MIT “Food Computers” Project

The MIT Media Lab has a flashy project called the Open Agriculture Initiative they call “food computers”, which appear to basically be heavily automated greenhouses.

The project is addressing the challenge of food production, particular for dense, poor, urban populations. The vision is for everyone to grow their own food locally, cheaply, efficiently, and sustainably.

The general idea is an open source set of hardware, software, data, and knowledge that enables people to build their own “food computers” at different scales, from small “personal food computer”, to “food server”, and ultimately “food data center”. (These terms are adapted from computing, they deserve better names.)

These “computers” are a “controlled-environment agriculture technology platform that uses robotic systems to control and monitor climate, energy, and plant growth inside of a specialized growing chamber.” Food production is optimized by monitoring and controlling “variables”, such as “carbon dioxide, air temperature, humidity, dissolved oxygen, potential hydrogen, electrical conductivity, and root-zone temperature”, as well as optimizing energy, water, and other inputs.

One of their innovations is organizing these monitoring and control regimes into what they term “climate recipes”.  These are basically scripts that make it easy to reproduce specific growth patterns. These recipes are portable and potentially could be up- and downloaded, shared, and mashed up. (Here they are emulating the successful model of digital file sharing and personal fabrication.)

It seems to be early days on this project. There are some alpha level downloads, mainly CAD plans to make the personal FC hardware and related software. I don’t see much information about the recipes, which I image are a programming language to describe food growing. That sounds kind of interesting, as will be the ‘high level’ software that creates and optimizes scripts. For example, I could imagine a tool that takes in planning data about resources and population to serve, and generates ‘optimized’ networks of FC’s (so many large servers, located here, so many personal FCs, located there, timelines for upgrades, seasonal adjustments for available water and power, and so on.)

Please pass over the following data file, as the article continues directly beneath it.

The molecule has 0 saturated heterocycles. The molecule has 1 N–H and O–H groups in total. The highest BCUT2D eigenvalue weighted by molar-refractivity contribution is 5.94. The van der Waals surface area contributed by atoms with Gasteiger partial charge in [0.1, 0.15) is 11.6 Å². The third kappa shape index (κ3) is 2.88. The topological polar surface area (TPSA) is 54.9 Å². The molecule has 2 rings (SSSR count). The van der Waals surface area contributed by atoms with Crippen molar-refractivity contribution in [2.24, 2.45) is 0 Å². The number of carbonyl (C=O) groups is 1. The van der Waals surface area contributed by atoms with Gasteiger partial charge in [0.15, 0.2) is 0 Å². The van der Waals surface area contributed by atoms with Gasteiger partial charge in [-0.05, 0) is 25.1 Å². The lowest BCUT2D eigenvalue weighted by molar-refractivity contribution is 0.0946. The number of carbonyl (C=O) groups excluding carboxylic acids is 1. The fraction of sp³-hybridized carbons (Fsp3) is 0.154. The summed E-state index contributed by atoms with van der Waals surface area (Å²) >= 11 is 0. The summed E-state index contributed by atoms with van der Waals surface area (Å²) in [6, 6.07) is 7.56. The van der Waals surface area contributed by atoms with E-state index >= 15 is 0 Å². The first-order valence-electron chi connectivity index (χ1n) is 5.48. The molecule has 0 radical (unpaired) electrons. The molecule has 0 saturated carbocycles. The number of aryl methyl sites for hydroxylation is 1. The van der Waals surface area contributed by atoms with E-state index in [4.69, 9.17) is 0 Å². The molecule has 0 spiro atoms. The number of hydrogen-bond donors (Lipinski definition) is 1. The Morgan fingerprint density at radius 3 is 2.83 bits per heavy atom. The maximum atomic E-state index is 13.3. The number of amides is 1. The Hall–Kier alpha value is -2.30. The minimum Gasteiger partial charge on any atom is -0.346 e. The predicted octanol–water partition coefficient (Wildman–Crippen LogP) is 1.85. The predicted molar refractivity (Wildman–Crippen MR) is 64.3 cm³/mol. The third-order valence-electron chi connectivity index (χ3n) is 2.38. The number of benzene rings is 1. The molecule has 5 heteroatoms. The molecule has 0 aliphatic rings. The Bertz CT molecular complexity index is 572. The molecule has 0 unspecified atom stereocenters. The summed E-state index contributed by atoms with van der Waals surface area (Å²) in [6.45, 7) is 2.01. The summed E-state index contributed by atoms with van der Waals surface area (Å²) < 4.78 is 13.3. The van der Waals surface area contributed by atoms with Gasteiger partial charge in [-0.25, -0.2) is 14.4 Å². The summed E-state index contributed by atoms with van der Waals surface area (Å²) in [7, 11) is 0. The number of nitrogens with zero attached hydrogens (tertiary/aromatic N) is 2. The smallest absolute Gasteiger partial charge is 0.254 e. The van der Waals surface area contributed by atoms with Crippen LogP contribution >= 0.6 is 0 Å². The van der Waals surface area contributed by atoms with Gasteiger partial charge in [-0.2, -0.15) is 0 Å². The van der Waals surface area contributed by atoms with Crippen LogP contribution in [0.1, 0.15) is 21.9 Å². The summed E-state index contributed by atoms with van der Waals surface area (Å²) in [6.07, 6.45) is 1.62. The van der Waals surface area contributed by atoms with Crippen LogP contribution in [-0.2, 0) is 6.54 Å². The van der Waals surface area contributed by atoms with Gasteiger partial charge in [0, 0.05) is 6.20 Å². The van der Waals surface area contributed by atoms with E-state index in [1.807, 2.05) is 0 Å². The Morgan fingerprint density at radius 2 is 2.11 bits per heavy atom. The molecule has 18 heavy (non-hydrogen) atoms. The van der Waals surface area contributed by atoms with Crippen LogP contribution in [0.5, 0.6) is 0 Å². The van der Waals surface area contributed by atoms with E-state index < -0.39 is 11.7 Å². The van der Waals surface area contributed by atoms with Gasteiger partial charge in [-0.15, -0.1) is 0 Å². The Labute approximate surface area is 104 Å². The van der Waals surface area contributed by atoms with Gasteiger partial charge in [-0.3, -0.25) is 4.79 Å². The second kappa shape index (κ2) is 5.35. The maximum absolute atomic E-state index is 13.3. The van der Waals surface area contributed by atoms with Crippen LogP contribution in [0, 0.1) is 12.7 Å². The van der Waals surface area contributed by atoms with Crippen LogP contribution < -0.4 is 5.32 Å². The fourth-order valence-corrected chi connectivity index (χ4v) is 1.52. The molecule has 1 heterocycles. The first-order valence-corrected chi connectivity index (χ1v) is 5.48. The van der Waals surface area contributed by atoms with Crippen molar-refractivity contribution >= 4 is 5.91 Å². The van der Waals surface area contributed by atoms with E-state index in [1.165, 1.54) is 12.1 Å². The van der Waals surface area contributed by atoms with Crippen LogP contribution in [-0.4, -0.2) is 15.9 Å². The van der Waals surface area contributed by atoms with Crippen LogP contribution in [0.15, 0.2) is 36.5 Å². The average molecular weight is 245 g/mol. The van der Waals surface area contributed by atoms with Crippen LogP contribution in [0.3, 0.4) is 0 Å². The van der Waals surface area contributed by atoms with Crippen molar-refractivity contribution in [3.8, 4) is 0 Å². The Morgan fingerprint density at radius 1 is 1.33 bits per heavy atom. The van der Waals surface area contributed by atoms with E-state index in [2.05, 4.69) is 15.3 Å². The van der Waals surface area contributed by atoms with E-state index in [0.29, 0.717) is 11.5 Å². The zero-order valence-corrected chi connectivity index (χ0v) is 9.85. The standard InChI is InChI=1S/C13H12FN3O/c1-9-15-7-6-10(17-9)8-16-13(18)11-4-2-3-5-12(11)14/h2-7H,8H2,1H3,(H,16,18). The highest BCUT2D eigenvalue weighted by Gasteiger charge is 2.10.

There are lots of cool ideas here, even if the terminology is terrible. I understand why you don’t want to call these things ‘food factories” or even “food fabricators”, and “robot green houses” isn’t all that great. But “food computer” is just plain misleading, and the term “food data center” is absurd. Let’s get some better names here. “Personal Cornucopia?”  Shorten to ‘my copia’?

I have to say, though, that I’m not entirely enthusiastic about this project. There is much to say for local food production, and if people live in a city and there is no better choice, then something like these FC’s is better than starving.

The project argues that this approach is “sustainable”, in the sense that it is vastly less wasteful than conventional agriculture, and produces a lot more food for the same inputs. This is probably true (when he technology is working correctly), but I have to think that it is beside point. Much of the waste in agriculture is not due to ignorance, it is due to economic incentives. Even if every poor person grows their own veggies, industrial agriculture will still raise vast herds of cattle and feed grains, “mining” the planet to sell for cash from the wealthy. Just like today.